This past Thursday, the interns gained valuable insight on the role(s) of the Ontario Information and Privacy Commissioner, Brian Beamish and the Assistant Commissioner David Goodies. Established in 1988, the IPC oversees the Freedom of Information and Protection of Privacy Act (FIPPA), the Municipal Freedom of Information and Protection of Privacy Act (MFIPPA) and the Personal Health Information Protection Act (PHIPA).
We learned that the Information and Privacy Commission plays a fundamental role of ensuring these Acts are effective with government and the public. FIPPA applies to provincial ministries, most provincial agencies, boards and commissions, as well as to universities and colleges, while MFIPPA covers municipal institutions such as municipalities, police, library, health and school boards, and transit commissions. We also learned that PHIPA regulates the collection, use and disclosure of personal health information within Ontario’s health-care system.
Together, these three Acts establish the rules for how Ontario’s public institutions and health care providers may collect, use, and disclose personal information. Furthermore, the Acts provide the public with a right of access to information. How does the IPC manage to ensure all of this runs smoothly?
The role of a Commissioner is fascinating, given that the Commissioner is an Officer of the Legislature, who is appointed by and reports to the Legislative Assembly of Ontario, and is independent of the government of the day. Both the Commissioner and Assistant Commissioner shared the significance of liaising and collaborating with the public and private sector to raise awareness about privacy-invasive communications as well as data processing technologies. They also discussed the role that information technology plays in collecting and storing data in Ontario. According to the Commissioner, “times are changing and we have to change with it”.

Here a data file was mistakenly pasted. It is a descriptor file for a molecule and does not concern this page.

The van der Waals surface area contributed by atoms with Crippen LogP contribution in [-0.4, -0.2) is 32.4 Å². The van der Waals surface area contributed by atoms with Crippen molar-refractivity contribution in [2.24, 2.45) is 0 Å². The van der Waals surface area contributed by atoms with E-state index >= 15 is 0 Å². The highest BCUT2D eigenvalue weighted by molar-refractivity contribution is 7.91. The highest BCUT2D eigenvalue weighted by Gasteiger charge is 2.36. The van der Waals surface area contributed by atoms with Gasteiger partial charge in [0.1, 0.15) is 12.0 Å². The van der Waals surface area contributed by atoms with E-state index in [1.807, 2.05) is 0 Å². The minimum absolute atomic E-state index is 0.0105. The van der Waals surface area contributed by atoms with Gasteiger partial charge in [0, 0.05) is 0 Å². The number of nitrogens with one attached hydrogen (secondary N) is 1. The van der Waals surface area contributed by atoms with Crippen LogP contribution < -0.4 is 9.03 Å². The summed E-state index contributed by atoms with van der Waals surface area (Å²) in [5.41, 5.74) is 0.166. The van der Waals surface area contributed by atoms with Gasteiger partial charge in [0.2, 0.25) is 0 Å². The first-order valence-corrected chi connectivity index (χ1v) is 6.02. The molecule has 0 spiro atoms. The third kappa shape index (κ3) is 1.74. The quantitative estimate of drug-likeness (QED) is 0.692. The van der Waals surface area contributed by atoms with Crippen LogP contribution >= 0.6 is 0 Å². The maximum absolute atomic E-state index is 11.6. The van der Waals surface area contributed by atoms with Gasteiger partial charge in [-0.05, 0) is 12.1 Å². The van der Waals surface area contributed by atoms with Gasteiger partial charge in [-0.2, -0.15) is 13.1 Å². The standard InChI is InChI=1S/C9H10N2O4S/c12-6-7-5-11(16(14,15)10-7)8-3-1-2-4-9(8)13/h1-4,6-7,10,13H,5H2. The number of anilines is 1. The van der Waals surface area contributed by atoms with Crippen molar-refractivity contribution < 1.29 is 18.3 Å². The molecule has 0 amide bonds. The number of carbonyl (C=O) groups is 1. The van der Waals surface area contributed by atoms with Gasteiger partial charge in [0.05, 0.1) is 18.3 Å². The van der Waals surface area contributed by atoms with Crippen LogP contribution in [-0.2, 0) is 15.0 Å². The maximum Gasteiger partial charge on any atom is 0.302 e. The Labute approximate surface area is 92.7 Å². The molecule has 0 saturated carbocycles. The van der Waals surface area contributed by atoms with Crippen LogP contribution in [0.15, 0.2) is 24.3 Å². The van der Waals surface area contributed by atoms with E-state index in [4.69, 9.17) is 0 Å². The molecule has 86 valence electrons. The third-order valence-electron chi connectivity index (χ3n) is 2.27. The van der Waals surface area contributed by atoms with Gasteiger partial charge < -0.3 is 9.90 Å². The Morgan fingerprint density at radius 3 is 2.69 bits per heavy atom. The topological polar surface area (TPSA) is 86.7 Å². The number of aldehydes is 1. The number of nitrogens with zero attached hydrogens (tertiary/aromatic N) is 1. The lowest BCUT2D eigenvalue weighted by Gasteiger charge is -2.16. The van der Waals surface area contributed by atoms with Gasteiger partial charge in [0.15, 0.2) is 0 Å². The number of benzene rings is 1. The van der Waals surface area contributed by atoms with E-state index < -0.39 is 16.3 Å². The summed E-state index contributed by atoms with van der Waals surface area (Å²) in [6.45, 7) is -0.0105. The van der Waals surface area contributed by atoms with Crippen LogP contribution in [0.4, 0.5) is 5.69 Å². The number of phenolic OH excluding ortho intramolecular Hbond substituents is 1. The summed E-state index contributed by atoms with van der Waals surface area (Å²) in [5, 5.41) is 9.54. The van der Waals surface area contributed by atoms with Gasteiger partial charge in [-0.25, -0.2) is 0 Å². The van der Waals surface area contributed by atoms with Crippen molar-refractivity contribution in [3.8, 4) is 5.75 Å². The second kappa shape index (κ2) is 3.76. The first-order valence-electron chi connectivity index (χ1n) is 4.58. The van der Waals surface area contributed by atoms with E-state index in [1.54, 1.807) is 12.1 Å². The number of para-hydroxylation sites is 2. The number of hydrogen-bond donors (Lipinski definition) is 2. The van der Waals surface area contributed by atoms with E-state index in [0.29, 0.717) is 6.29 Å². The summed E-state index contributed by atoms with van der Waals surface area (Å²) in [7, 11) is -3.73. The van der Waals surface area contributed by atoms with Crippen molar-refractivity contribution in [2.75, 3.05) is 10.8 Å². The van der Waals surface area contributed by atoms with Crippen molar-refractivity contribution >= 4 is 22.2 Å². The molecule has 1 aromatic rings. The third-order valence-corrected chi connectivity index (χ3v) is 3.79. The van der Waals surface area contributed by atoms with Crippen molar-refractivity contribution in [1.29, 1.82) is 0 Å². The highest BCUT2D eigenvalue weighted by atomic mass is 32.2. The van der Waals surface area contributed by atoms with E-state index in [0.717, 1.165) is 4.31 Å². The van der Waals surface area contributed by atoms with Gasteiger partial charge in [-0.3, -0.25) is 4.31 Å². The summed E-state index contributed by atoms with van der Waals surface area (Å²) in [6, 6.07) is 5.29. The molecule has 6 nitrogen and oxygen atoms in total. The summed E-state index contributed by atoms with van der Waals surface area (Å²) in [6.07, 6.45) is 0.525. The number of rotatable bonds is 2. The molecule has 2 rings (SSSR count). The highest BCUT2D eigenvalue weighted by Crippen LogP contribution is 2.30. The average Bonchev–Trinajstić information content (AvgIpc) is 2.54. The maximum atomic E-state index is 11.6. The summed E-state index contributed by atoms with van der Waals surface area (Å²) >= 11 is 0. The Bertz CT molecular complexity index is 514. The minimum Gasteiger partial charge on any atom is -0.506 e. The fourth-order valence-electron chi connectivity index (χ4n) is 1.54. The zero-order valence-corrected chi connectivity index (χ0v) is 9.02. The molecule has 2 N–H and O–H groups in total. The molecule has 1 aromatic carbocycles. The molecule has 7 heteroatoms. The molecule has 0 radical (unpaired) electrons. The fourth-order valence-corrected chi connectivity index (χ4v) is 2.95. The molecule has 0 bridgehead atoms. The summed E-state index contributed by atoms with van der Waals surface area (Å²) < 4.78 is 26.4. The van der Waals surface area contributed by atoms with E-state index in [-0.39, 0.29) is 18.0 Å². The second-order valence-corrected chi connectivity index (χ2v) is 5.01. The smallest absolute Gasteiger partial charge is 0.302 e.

Thank you to the Commissioner and Assistant Commissioner for taking the time to meet with us, and for sharing their expertise on privacy and information issues. We are certainly inspired by the way in which you regain Ontario’s position as the leader in Canadian privacy and information protection!